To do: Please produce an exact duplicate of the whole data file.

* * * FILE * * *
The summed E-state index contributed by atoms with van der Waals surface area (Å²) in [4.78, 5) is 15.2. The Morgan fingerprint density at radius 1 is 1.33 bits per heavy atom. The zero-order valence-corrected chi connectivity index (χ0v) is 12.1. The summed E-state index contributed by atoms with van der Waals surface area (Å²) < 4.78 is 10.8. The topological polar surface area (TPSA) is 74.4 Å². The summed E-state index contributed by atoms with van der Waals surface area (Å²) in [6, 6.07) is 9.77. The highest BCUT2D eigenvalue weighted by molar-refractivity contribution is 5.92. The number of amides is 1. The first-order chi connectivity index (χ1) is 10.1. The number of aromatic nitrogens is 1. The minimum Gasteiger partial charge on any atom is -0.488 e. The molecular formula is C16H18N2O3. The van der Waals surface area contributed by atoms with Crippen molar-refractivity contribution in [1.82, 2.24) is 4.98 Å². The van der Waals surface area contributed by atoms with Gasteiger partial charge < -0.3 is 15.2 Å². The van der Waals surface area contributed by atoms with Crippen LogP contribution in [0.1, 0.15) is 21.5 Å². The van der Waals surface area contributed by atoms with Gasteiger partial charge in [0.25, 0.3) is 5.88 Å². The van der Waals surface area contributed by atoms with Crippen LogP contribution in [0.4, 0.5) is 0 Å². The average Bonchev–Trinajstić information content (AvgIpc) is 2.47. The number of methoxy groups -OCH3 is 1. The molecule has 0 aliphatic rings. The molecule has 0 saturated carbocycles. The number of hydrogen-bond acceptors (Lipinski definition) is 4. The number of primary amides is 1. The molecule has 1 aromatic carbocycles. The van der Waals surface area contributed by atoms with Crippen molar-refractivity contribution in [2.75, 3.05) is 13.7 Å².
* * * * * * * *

The summed E-state index contributed by atoms with van der Waals surface area (Å²) in [4.78, 5) is 15.2. The Morgan fingerprint density at radius 1 is 1.33 bits per heavy atom. The zero-order valence-corrected chi connectivity index (χ0v) is 12.1. The summed E-state index contributed by atoms with van der Waals surface area (Å²) < 4.78 is 10.8. The topological polar surface area (TPSA) is 74.4 Å². The summed E-state index contributed by atoms with van der Waals surface area (Å²) in [6, 6.07) is 9.77. The highest BCUT2D eigenvalue weighted by molar-refractivity contribution is 5.92. The number of amides is 1. The first-order chi connectivity index (χ1) is 10.1. The number of aromatic nitrogens is 1. The minimum Gasteiger partial charge on any atom is -0.488 e. The molecular formula is C16H18N2O3. The van der Waals surface area contributed by atoms with Crippen molar-refractivity contribution in [1.82, 2.24) is 4.98 Å². The van der Waals surface area contributed by atoms with Gasteiger partial charge < -0.3 is 15.2 Å². The van der Waals surface area contributed by atoms with Crippen LogP contribution in [0.1, 0.15) is 21.5 Å². The van der Waals surface area contributed by atoms with Gasteiger partial charge in [0.25, 0.3) is 5.88 Å². The van der Waals surface area contributed by atoms with Crippen LogP contribution in [0.4, 0.5) is 0 Å². The average Bonchev–Trinajstić information content (AvgIpc) is 2.47. The number of methoxy groups -OCH3 is 1. The molecule has 0 aliphatic rings. The molecule has 0 saturated carbocycles. The number of hydrogen-bond acceptors (Lipinski definition) is 4. The number of primary amides is 1. The molecule has 1 aromatic carbocycles. The van der Waals surface area contributed by atoms with Crippen molar-refractivity contribution in [2.75, 3.05) is 13.7 Å².